Paper Talk: The Woes of the Class(es) Before Us

I’m thinking about topics for my macro paper, and I came across an interesting paper on the economic conditions that students face when they graduate, and how it affects their career choices.

The Long-Term Labor Market Consequences of Graduating from College in a Bad Economy

Well, that’s us! The ’10s, the ’11s, the ’12s, and probably us ’13s will graduate in a pretty bad economy, where job prospects are poor and competition for jobs is stiffer than ever. The paper has some interesting findings, most of which don’t bode too well for us recession grads.

This paper uses the NLSY (bless the NLSY) but only uses data on white male college graduates. I’d be interested to see results for all demographics, just to know whether white male college grads have it easier or worse than the rest of us. Nevertheless, the abstract itself says it all – the scarring effects are “large, negative and persistent.”

Recession grads make a significantly lower salary (a 1 point increase in the unemployment rate at graduation implies a 6 or 7% decrease in wages), have lower-level jobs, BUT have higher tenure and educational attainment. Let’s turn to the Roy model for some answers!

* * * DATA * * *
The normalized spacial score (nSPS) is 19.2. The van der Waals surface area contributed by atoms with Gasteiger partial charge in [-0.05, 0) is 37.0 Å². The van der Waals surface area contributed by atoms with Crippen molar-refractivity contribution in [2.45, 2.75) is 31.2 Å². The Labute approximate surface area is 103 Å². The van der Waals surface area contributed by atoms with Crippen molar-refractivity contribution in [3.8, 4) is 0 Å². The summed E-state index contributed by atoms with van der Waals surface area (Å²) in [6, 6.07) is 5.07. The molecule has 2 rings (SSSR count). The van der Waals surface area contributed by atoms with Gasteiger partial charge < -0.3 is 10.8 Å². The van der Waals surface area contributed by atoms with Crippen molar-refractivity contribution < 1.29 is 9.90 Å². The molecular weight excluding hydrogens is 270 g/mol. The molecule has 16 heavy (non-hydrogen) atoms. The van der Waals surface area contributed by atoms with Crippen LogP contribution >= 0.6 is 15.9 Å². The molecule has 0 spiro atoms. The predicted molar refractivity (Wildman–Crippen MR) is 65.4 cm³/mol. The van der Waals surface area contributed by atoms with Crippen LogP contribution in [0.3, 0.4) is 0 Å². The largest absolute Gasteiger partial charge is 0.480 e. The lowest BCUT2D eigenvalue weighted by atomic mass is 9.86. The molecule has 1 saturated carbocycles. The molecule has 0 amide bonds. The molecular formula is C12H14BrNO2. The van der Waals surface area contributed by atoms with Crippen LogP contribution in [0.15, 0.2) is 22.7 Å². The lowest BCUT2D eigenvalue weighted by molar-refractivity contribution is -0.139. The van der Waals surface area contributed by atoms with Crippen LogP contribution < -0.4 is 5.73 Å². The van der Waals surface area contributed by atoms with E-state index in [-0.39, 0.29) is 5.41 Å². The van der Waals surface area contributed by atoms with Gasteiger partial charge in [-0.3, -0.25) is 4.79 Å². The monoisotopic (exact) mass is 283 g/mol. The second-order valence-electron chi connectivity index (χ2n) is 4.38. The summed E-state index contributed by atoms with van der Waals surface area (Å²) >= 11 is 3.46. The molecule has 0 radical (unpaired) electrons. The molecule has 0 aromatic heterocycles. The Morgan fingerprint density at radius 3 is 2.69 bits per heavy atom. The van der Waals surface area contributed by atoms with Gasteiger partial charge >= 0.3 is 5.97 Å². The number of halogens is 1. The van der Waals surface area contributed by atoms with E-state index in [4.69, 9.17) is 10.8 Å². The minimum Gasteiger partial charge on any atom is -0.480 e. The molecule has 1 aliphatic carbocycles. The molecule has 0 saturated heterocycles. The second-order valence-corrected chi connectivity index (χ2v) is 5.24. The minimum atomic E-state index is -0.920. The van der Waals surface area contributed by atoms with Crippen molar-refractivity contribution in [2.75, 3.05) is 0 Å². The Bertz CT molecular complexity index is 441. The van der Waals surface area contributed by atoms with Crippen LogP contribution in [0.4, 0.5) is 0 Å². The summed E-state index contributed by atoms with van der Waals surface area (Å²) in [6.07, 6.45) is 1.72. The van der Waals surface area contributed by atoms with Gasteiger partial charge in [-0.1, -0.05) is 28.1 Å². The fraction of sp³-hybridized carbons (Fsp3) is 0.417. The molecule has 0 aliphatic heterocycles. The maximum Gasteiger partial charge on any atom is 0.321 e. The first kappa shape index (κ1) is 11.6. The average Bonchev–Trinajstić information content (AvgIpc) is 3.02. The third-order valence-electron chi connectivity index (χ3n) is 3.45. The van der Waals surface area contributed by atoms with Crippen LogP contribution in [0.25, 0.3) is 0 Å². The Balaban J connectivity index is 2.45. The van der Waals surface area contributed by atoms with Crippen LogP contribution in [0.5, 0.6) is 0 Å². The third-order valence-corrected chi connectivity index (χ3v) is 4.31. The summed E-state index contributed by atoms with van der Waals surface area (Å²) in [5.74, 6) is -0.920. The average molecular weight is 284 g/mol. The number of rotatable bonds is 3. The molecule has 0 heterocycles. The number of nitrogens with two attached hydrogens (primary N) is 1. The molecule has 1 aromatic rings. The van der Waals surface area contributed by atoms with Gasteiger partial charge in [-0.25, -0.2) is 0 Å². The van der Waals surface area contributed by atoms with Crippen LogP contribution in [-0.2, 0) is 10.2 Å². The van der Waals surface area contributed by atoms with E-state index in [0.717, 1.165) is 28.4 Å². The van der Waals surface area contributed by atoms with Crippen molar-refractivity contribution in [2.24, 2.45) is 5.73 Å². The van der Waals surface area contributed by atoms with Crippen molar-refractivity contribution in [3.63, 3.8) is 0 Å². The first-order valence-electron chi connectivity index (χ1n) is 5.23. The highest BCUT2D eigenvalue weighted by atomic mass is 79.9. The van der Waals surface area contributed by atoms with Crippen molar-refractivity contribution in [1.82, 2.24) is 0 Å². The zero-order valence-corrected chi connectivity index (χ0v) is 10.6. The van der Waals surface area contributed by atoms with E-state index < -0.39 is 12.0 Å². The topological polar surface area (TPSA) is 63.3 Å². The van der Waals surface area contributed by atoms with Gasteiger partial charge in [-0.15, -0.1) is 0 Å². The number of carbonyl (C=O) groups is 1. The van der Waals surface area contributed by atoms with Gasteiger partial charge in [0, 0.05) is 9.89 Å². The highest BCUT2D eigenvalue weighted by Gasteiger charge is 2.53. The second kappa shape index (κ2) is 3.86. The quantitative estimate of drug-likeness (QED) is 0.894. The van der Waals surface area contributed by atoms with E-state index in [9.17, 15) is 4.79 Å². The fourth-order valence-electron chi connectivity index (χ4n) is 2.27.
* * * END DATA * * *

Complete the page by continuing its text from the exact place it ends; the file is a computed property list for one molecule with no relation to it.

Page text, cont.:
The Roy model theorizes that graduates choose between the business sector (jobs) and the academic sector (more school!) when they graduate. If economic conditions take a turn for the worse, a student’s expected returns from the business sector will be negatively effected, while we are assuming that the expected returns from the academic sector stay relatively constant. I’m not sure I fully believe this assumption, but I guess it is true that professors and graduate students cannot get laid off, so we’ll let it rest.

So yes – when the economy dips, the academic sector becomes relatively more attractive and people consume more education. This also translates to higher competition during recessions, and higher productivity graduate cohorts as a result. Imagine the long-term impacts on productivity during recession years – the strength of PhDs spikes up approximately every five or six years after a big recession.

I’m working on digging deeper into this question, because I’m so intrigued by the chain-reaction-y feel of the whole thing. The economy shudders – college grad decisions shift – aggregate productivity shifts as talent reallocates itself – we see productivity booms years down the road. Far-reaching implications, for sure.


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